Japanese Guts Are Made for Sushi

Lauren Schenkman, Science Now Daily News (Washington, D.C.), April 7, 2010

Americans don’t have the guts for sushi. At least that’s the implication of a new study, which finds that Japanese people harbor enzymes in their intestinal bacteria that help them digest seaweed–enzymes that North Americans lack. What’s more, Japanese may have first acquired these enzymes by eating bacteria that thrive on seaweed in the open ocean.

Mirjam Czjzek didn’t set out to compare cross-cultural eating habits. Instead, the chemist at the Station Biologique de Roscoff, on the coast of Brittany in France, was interested in what it takes to digest a piece of seaweed. Unlike in land plants, the carbohydrates that make up seaweed are spangled with molecules of sulfur, so special enzymes are needed to break them down.

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{snip} The bacterium in question is known as Bacteroides plebeius, and it has been found only in Japanese people. Wondering whether the enzymes were unique to Japanese individuals, Czjzek’s team compared the microbial genomes of 13 Japanese people with those of 18 North Americans. Five of the Japanese subjects harbored the enzyme, but among the North Americans, “we didn’t find a single one,” says Czjzek, whose team reports its findings tomorrow in Nature.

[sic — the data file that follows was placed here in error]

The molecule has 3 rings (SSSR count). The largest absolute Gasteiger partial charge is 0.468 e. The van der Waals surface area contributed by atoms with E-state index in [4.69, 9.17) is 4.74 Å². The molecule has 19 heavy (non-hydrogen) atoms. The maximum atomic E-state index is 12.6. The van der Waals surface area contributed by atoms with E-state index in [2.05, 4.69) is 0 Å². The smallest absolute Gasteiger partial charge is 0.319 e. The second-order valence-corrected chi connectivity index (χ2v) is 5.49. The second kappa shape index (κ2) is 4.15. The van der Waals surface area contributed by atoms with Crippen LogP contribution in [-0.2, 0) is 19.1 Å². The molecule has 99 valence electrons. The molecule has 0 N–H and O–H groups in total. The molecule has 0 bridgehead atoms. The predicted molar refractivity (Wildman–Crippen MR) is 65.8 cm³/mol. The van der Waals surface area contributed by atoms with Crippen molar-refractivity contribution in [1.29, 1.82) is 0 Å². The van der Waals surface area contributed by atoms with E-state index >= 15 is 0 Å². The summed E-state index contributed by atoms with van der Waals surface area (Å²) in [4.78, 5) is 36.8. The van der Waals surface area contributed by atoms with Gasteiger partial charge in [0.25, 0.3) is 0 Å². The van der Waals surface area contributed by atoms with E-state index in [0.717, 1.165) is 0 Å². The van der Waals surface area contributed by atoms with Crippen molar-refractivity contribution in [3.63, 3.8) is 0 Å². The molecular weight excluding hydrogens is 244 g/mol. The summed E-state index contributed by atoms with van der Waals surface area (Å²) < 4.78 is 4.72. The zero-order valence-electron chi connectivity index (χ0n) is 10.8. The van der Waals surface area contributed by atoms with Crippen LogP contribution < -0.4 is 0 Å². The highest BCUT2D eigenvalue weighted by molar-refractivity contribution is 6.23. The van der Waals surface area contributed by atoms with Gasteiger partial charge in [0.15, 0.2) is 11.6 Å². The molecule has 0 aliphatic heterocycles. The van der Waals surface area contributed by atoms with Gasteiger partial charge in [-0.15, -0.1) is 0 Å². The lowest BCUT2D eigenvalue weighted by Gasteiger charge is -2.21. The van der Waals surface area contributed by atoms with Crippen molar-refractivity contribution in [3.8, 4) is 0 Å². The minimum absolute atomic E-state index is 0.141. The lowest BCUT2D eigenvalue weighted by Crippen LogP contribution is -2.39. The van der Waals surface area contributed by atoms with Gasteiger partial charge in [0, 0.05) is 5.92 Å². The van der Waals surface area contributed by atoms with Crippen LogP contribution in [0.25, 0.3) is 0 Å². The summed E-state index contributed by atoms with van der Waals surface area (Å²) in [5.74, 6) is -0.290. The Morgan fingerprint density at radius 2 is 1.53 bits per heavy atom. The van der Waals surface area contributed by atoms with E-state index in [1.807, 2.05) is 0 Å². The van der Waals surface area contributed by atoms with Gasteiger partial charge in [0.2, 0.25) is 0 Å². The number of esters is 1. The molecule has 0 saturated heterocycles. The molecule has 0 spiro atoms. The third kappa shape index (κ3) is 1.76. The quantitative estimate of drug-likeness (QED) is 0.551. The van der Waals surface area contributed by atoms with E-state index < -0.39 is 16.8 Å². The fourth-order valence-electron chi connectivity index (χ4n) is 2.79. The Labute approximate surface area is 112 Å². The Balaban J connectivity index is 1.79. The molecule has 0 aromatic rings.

Where would bacteria inside the human gut get ahold of a seaweed-digesting enzyme? Czjzek speculates that they could have grabbed it from bacteria that live on the seaweed. She notes, for example, that according to tax records dating back to the 8th century C.E., seaweed was used as a form of payment in Japanese society. {snip}

The ability to munch on a few extra carbohydrates might have given these gut bacteria a leg up over their thousands of competitors, says Czjzek. It also may help their human hosts. Because gut bacteria can squeeze energy from carbohydrates that human enzymes can’t break down, these adapted microbes might help Japanese who dine on seaweed get more nutrition from their meal than do North Americans, she says.

Scientists have thought that gut bacteria might pick up genes from other microbes, a process known as lateral gene transfer, “but there hasn’t been an example this clear before,” says Ruth Ley, a microbiologist at Cornell University. “I think it’s the first demonstration of how people’s culture has impacted the [bacteria in the] gut.”

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